Apple notebooks and linux

I hope, i really do, that there will be no responds like ‘apple doh’. :slight_smile:

Ok, i just have some essential questions. I play with the thougth to buy a apple notebook. From the money it will be more the ibook then the pro.
But more to the point. How well does Linux work on an Apple notebook.
Since it is based on Linux (Apple)_i would assume that there are no problems. But i just want to make sure.

I hope there are some Apple people here that can tell.

Thank you very much.

Apple, doh!!! :stuck_out_tongue:

It’s a joke… :wink:

Just for my curiosity, why an apple to run linux on it ?

I thought Apple’s OS was based on BSD, not Linux. BSD, being a strain of Unix, as Linux was evolved from a strain of Unix are likely to share a great many traits, but not necessarily interchangeable.

Hi there,

The iBook / MacBooks are (generally) very well supported under Linux. They use very common chipsets for the motherboard, graphics, sound, wireless, NIC, etc. so most often things work pretty well just out of the box. However, do make sure you look at the specific model you want to buy and see if there are going to be any surprises. I believe Apple’s Bootcamp is still the route to take for a dual boot OS X / Linux set up, unless that has changed.

Of course, you can also just run OS X as the primary OS and then run Linux distros, Windows, Solaris, or most anything else you want, at the same time using VirtualBox which is a fantastically easy to use virtualization tool. That will most certainly work.

Lews Therin

Well, i like the hardware and the software. Used to have an Apple a long time ago, but switched to PC mainly for gaming.
Anyway, yes i guess its correct. BSD as not the same as Linux. But somewhat similar.

I just like to run Linux even then, since i like Linux as my general OS.

Keep OSX installed and get VMWare Fusion so you can run Linux in a VM.

knowing how Apple does things (very well, but it must be THEIR way)
you might want to have your attorney go though the warranty to see if
you can install Linux on the machine without voiding the guarantee…

i really doubt that you can…

so, a VM might be the only logical way to use Linux on it until the
machine is old enough to no longer be in warranty…

just saying . . .

[NNTP posted w/openSUSE 11.3, KDE4.5.5, Thunderbird3.0.11, nVidia
173.14.28 3D, Athlon 64 3000+]
“It is far easier to read, understand and follow the instructions than
to undo the problems caused by not.” DD 23 Jan 11

BootCamp supports installing other than just Windows - however you can install Linux on a MacBook/iMac/Mac Pro as you would install it on a normal machine with a few necessary changes (like boot loader).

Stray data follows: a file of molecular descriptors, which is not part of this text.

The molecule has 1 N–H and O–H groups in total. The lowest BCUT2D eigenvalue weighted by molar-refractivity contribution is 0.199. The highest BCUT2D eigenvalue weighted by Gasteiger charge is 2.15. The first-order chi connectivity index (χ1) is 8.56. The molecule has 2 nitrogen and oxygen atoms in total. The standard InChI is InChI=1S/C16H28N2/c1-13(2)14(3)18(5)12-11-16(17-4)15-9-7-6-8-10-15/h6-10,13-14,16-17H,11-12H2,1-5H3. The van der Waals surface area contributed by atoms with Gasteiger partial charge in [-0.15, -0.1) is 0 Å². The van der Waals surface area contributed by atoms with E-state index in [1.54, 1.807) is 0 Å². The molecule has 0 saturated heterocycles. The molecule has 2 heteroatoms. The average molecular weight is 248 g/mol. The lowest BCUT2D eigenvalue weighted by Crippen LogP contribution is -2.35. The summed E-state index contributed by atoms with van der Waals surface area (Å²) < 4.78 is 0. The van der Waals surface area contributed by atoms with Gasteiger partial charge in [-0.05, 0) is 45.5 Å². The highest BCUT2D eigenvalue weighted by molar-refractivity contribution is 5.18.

Most of the components work out of the box, some might need additional drivers. MBP Dual GPU might be an issue like on other laptops.

For me apple netbooks are very expensive and useless. Mac os has unix kernel such as linux. In my opinion if you want to install opensuse or other linux distro it will be better to install to other laptop for example sony vaio, hp etc.

They’re ugly.

I have not laptop my brother has one with linux monomachos. Anyway these pcs have a “closesource” linux as their operating system. So as @DaaX said

why an apple to run linux on it ?

It wouldn’t surprise me. Just for curiosity, is it the same warranty policy for Dell, HP for example ?

I refer to price. It is expensive to buy a mac pc to install linux. Of cource you can install linux in a normal pc such as Dell, hp, sony vaio. It is unnecessary costs.

If someone want’s to spend their money on an Apple notebook and then run Linux on it - who cares? It’s their money. Pointing out to them that “it is not worth the money” is rather silly.

There are also some instances where getting a Mac may make perfect sense - my wife uses Photoshop CS4, which will not run under Wine, nor CS5. So her options are to run it under Windows (yuck), or on a Mac, or use a Hackintosh / OSX in Virtualbox solution - which is actually a bit of a pain (though possible). In these cases, the easiest thing is to just get an iBook or MacBook, set it up for dual boot or VMware Fusion, and you are good to go.

But really, saying the OP is wrong for wanting to spend his money on the notebook of his choice is a bit silly.

Well, i gave up on debating whats better or not.
One can make a cold calculation, others make it on style or well…

The point was, if and how you dual boot and if its painful.
I am pleased to hear that it works like it does with my PC. Bootcamp or VM.
Thats good news.

The point about the licence is a good point indeed. Thanks Denver. :slight_smile:
I actually did not even consider it. I always assume its mine.>:)